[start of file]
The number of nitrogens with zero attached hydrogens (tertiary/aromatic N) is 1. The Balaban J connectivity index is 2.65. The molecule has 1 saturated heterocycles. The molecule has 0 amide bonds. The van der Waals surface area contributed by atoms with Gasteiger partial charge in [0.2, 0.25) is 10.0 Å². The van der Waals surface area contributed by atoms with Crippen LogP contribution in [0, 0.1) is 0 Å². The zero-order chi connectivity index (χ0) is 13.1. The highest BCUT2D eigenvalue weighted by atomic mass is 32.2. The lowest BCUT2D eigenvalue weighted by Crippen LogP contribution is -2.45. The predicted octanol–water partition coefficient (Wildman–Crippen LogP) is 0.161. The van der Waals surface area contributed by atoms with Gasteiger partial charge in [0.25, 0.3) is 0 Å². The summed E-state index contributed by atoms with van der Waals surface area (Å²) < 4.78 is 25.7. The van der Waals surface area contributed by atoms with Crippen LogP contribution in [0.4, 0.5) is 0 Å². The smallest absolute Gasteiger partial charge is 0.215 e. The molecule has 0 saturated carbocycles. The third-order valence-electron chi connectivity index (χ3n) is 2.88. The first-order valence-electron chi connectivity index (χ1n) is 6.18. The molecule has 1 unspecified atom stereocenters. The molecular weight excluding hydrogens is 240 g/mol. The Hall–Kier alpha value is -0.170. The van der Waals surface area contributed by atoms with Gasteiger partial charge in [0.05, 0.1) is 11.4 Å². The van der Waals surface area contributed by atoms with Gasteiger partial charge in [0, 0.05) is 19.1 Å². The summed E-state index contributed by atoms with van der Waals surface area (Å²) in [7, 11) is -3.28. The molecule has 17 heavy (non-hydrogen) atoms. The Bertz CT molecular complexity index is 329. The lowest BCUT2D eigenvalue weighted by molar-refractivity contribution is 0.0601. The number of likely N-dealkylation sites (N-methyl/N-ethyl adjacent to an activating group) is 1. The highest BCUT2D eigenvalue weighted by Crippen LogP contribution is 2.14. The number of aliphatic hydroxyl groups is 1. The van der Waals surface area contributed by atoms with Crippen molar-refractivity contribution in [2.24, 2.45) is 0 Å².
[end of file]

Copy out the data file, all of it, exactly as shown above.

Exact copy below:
The number of nitrogens with zero attached hydrogens (tertiary/aromatic N) is 1. The Balaban J connectivity index is 2.65. The molecule has 1 saturated heterocycles. The molecule has 0 amide bonds. The van der Waals surface area contributed by atoms with Gasteiger partial charge in [0.2, 0.25) is 10.0 Å². The van der Waals surface area contributed by atoms with Crippen LogP contribution in [0, 0.1) is 0 Å². The zero-order chi connectivity index (χ0) is 13.1. The highest BCUT2D eigenvalue weighted by atomic mass is 32.2. The lowest BCUT2D eigenvalue weighted by Crippen LogP contribution is -2.45. The predicted octanol–water partition coefficient (Wildman–Crippen LogP) is 0.161. The van der Waals surface area contributed by atoms with Gasteiger partial charge in [0.25, 0.3) is 0 Å². The summed E-state index contributed by atoms with van der Waals surface area (Å²) < 4.78 is 25.7. The van der Waals surface area contributed by atoms with Crippen LogP contribution in [0.4, 0.5) is 0 Å². The smallest absolute Gasteiger partial charge is 0.215 e. The molecule has 0 saturated carbocycles. The third-order valence-electron chi connectivity index (χ3n) is 2.88. The first-order valence-electron chi connectivity index (χ1n) is 6.18. The molecule has 1 unspecified atom stereocenters. The molecular weight excluding hydrogens is 240 g/mol. The Hall–Kier alpha value is -0.170. The van der Waals surface area contributed by atoms with Gasteiger partial charge in [0.05, 0.1) is 11.4 Å². The van der Waals surface area contributed by atoms with Gasteiger partial charge in [0, 0.05) is 19.1 Å². The summed E-state index contributed by atoms with van der Waals surface area (Å²) in [7, 11) is -3.28. The molecule has 17 heavy (non-hydrogen) atoms. The Bertz CT molecular complexity index is 329. The lowest BCUT2D eigenvalue weighted by molar-refractivity contribution is 0.0601. The number of likely N-dealkylation sites (N-methyl/N-ethyl adjacent to an activating group) is 1. The highest BCUT2D eigenvalue weighted by Crippen LogP contribution is 2.14. The number of aliphatic hydroxyl groups is 1. The van der Waals surface area contributed by atoms with Crippen molar-refractivity contribution in [2.24, 2.45) is 0 Å².